If you have a late miscarriage

Many bereaved families find themselves facing financial strain on top of their grief after a late miscarriage, so it’s important to know what you’re entitled to and who to talk to.

Benefits and entitlements

Unfortunately, if your baby dies before 24 completed weeks of pregnancy (known as a late miscarriage), you’re not entitled to maternity benefits.

This includes Statutory Maternity Pay, Sure Start Maternity Grant and additional Healthy Start vouchers.

If you’re an employee, you’re entitled to Statutory Sick Pay and you should be able to get compassionate leave.

Do you need to do anything?

Even though you won’t get benefits, it’s still important that you tell a few key people what’s happened so they can sort out the paperwork.

The best way to do this is usually to call or, where possible, email.

If you can’t do this yourself, you might be able to get a relative or close friend to make some of the calls for you.

Speak to your employer

Talk to your employer about what they can offer you or check your contract of employment.

Most employers offer compassionate leave to bereaved parents as part of their basic contract of employment or employee benefits.

Your employer will also take care of cancelling any maternity or paternity pay that you might have arranged.

Speak to your doctor or midwife

Your Maternity Exemption Certificate can be used until the expiry date for prescriptions in England (In Scotland, Wales and Northern Ireland prescriptions are free for everyone).

Entitlements to free dental check-ups and treatment vary by country.

You can use any Healthy Start vouchers you already have.

Contact Jobcentre Plus or the Jobs and Benefits Office

If they’ve been organising a Sure Start Maternity Grant and/or Maternity Allowance for you, you need to tell them that you’re no longer pregnant.

Can you get sick pay?

If you have a late miscarriage you’re entitled to the same benefits as any other employee who is off sick.

You will at least get Statutory Sick Pay – this is paid for up to 28 weeks, or more if your contract of employment allows it.

You should take sick leave for as long as your GP signs you off sick – and not feel pressured to return to work until you feel ready.

You might be entitled to Employment and Support Allowance if:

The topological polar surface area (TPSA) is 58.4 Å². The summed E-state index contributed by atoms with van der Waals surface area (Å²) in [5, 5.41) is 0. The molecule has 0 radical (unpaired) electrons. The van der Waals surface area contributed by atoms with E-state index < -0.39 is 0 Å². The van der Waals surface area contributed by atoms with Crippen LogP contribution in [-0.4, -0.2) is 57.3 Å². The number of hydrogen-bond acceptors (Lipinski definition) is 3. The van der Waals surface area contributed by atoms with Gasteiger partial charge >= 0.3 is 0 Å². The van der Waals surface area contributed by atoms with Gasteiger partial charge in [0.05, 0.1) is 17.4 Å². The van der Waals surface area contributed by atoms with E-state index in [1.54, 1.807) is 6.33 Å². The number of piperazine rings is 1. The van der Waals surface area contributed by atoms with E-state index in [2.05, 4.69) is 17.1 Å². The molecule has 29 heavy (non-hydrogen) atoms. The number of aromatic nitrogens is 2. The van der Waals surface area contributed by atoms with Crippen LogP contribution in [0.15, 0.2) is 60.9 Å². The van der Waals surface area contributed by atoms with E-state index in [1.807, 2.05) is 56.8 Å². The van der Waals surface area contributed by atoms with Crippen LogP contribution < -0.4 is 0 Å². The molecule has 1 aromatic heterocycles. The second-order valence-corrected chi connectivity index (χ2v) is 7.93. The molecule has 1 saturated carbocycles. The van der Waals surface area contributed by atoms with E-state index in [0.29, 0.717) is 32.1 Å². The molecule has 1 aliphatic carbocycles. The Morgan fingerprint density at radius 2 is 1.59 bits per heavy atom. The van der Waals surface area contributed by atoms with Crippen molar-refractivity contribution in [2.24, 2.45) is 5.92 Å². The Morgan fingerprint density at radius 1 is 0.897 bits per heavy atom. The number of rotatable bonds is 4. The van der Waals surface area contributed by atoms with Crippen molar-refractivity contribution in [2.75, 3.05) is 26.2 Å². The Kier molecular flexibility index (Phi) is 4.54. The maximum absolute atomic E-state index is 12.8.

• Your Statutory Sick Pay runs out
  • You don’t earn enough to claim Statutory Sick Pay, or
  • You can’t claim Statutory Sick Pay because you haven’t worked for your employer for long enough

Can you get compassionate leave?

Most employers offer compassionate leave to bereaved parents as part of their basic contract of employment or employee benefits.

Talk to your employer about what they can offer you or check your contract of employment.

A certificate for your baby

When a baby is born dead within the first 24 weeks of pregnancy, they are not formally certified or registered.

However, many hospitals offer parents a Certificate of Birth.

This usually gives your baby’s name, the date of your loss and some other details.

If your hospital doesn’t provide certificates, you can download one from Sands (the stillbirth and neonatal death charity) and ask the hospital to sign it.

Making funeral arrangements

If your baby died before 24 weeks, there is no legal requirement to have a formal funeral. If it is after 24 weeks, there must be a formal burial or cremation, but a funeral is not legally required.

If you live in England, Wales or Scotland, your local authority will not charge you fees for a standard burial or cremation of a child.

Other fees, such a funeral director, flowers and memorial will still need to be paid.

In England, there is also a £300 contribution towards the price of a coffin, casket or shroud. This can be reclaimed by the funeral director, or, if you’re not using one, by yourself.

If you’re not using a funeral director, you can claim for some funeral expenses on Gov.uk.

If you’re on a very low income and getting certain benefits, the Social Fund may be able to help with other funeral expenses.

Find out more about:

Help and support

It’s easy to be overwhelmed by some of the things you need to do and the decisions you need to make.

While family and friends can be a great comfort, it’s also sometimes good to get some clear, impartial advice.

These organisations offer practical and emotional support:

Free printed guides

Our free printed guides give you clear, unbiased information and advice. They are a good starting point and can help you make informed choices.

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